Angola's yellow fever outbreak exposes vaccine supply dilemma
Death rates as high as 75% in severe cases requiring admission to hospital
Some experts have called for a radical switch in strategy to use just one-tenth of the usual vaccine dose to conserve scarce stocks but the World Health Organization (WHO) says it can't be sure this would work.
Most patients improve and their symptoms disappear after 3 to 4 days, according to the World Health Organization.
But death rates from yellow fever as high as 75 per cent in severe cases requiring admission to hospital.
The condition, which takes its name from the jaundiced colour of some patients, has spread to the Democratic Republic of Congo and there is concern it could gain a foothold for the first time in Asia.
The WHO says cases of yellow fever imported into China, which has close commercial ties with oil-rich Angola, show that "this outbreak constitutes a potential threat for the entire world."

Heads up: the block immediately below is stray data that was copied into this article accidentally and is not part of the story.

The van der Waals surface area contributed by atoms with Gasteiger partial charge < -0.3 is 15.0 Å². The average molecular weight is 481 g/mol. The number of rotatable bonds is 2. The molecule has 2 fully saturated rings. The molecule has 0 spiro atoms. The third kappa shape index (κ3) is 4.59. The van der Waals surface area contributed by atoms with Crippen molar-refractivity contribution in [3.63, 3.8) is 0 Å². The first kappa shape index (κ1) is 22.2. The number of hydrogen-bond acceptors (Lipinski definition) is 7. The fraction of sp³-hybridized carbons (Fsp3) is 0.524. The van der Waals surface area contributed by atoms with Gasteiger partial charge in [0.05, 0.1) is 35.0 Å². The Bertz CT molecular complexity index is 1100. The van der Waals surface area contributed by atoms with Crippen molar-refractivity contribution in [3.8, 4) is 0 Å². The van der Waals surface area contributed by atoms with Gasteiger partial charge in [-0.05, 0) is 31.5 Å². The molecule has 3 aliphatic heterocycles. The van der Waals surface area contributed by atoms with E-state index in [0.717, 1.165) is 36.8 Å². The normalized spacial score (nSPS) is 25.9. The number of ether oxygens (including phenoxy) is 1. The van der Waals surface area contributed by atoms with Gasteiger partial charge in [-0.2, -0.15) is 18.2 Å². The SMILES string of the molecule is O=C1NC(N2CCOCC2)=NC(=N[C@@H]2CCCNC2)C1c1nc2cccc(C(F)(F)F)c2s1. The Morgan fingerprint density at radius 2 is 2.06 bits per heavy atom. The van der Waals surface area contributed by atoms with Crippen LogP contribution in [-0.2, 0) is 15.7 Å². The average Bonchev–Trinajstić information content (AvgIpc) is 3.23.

Low-dose vaccine proposed
Adding to the problem is the complicated process of making yellow fever vaccine, which means there is no quick way to boost supplies. Manufacturers, including the Institut Pasteur, government factories in Brazil and Russia, and French drugmaker Sanofi, use a time-consuming method involving sterile chicken eggs.
"We need to get a low-dose vaccine authorized as soon as possible because if we keep using full doses we will never catch up," he said.
The WHO, however, is not convinced. A spokesman said more research was needed to measure immune response in children and duration of protection. The availability of suitable syringes for delivering a smaller dose was also a limiting factor, he said.
With files from CBC News